White Sox GM Chris Getz says pitching prospect Jake Eder is close to the majors

The lefty, who was acquired from the Marlins in the trade for Jake Burger, is working on fixing his flaws.

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White Sox prospect Jake Eder.

Jake Eder struck out 70 but walked 36 in 56 2/3 innings in 2023, including 15 in 17 1/3 innings at Double-A Birmingham after being dealt for White Sox fan favorite Jake Burger.

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GLENDALE, Ariz. — There have been instances that explain why former White Sox executive vice president Ken Williams was willing to trade slugger and fan favorite Jake Burger to the Marlins for left-handed pitching prospect Jake Eder.

For instance, Eder displayed a mid-90 mph fastball and a sharp-breaking slider to whiff Guardians slugging prospect Kyle Manzardo with ease for one of his four strikeouts in a two-inning-plus stint in an Arizona Fall League game on Oct. 16.

‘‘He’s not far off,’’ Sox general manager Chris Getz said.

But there also are cautionary signs, which is why a stint at a pitcher/catcher camp in September at the Sox’ spring-training facility and a current assignment for Glendale in the AFL serve as an apprenticeship for an eventual major-league promotion.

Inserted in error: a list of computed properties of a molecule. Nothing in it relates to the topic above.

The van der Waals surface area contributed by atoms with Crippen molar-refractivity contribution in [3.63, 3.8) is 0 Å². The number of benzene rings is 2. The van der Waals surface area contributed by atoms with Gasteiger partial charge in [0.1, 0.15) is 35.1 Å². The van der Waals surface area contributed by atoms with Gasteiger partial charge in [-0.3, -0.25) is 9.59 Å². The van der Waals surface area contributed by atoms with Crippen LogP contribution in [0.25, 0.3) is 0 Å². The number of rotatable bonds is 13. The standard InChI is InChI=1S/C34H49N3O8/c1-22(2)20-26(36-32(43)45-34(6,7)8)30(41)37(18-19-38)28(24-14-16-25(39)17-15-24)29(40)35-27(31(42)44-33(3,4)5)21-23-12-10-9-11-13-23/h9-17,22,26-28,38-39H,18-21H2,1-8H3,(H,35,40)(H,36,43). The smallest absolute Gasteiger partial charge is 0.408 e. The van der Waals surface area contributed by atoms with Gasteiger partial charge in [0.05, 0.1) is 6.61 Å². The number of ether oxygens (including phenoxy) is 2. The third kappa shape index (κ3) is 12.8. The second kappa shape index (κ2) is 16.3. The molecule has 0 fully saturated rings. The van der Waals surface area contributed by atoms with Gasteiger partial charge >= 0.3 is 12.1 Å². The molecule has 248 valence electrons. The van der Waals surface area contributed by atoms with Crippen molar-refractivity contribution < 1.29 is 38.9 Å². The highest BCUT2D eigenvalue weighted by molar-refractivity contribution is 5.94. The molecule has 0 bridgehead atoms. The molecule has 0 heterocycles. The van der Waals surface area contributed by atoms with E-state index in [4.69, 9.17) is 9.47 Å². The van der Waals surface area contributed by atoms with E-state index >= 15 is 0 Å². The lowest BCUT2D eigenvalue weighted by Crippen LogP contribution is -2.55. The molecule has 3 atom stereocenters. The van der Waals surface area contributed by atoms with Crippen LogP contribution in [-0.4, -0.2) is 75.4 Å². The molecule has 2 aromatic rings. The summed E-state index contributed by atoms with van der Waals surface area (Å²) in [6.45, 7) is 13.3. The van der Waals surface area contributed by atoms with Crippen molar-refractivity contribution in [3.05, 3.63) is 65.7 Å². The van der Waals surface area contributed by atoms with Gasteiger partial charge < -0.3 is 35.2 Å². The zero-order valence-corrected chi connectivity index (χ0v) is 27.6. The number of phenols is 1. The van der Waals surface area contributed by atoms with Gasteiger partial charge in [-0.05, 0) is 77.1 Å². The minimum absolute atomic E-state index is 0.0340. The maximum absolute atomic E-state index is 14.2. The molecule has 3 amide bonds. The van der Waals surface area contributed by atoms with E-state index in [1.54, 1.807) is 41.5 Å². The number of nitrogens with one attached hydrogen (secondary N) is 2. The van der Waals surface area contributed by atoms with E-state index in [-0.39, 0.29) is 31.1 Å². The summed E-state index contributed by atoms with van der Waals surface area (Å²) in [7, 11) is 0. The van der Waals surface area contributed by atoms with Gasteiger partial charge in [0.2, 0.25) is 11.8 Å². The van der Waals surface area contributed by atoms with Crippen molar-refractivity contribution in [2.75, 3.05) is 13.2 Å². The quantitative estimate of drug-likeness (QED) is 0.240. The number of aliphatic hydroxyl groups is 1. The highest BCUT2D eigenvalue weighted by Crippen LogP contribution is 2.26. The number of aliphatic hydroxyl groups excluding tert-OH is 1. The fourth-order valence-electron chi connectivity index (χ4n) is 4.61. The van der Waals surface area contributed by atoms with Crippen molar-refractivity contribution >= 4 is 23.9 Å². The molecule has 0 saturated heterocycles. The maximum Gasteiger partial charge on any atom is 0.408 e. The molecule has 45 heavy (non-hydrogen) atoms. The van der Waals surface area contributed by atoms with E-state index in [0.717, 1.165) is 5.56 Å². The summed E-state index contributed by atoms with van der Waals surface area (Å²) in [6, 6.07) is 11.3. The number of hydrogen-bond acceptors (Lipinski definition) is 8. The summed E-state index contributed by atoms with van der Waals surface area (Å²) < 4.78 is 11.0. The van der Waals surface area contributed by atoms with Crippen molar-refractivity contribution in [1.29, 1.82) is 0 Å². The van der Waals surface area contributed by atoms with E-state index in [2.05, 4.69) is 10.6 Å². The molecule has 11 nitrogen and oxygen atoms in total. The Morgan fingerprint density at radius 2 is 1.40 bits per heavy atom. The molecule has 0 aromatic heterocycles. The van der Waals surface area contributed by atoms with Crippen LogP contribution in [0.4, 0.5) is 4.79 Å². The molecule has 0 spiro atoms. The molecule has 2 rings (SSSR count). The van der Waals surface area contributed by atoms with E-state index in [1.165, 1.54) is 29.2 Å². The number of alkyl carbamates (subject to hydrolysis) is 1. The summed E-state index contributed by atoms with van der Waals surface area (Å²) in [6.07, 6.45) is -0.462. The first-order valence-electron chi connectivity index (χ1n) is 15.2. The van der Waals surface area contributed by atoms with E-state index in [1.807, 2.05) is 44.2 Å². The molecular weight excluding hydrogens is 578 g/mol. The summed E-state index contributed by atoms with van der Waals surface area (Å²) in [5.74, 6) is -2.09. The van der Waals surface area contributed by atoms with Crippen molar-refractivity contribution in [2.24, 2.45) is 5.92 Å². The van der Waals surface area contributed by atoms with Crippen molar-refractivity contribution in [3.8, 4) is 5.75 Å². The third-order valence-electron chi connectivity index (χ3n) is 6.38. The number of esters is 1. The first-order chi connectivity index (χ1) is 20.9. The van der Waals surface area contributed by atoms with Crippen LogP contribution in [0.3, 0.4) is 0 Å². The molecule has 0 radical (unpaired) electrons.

In the same game against Peoria, Eder lacked command, threw only 29 of 55 pitches for strikes and was pulled after issuing his fourth walk to start the third, even though he hadn’t allowed any hits.

A lack of concentration enabled Jakob Marsee to steal third base with ease, five pitches after Marsee had stolen second despite Eder paying closer attention to him while on first.

‘‘I’m not concerned,’’ Getz, who took over as the Sox’ top baseball decision-maker one month after Eder was acquired, said of some of the flaws.

Despite the flock of fans who were angry about the departure of Burger and his blue-collar style, the Sox’ front office has been very deliberate in its handling of Eder.

The front office sent Eder, ranked eighth among the organization’s prospects by Baseball America, to Glendale for a thorough examination. In addition to participating in the pitcher/catcher camp, Eder was sent to the Sox’ non-ballyhooed pitch lab to have his delivery scrutinized and to identify mechanical flaws that could be corrected and allow him to throw his mid-90s fastball with more consistency.

‘‘I’ve been here for a couple of months now and got a good relationship with all the pitching coaches and coordinators,’’ the 6-4, 215-pound Eder said. ‘‘So it’s been productive.’’

The strikeout of Manzardo was reminiscent of what Eder did after being selected as a fourth-round pick of the Marlins in the pandemic-shortened 2000 draft out of Vanderbilt.

Eder responded to the challenge of starting the 2021 season at Double-A Pensacola, striking out 99 in 7113 innings with a 1.77 ERA before undergoing Tommy John surgery in August that sidelined him for all of 2022.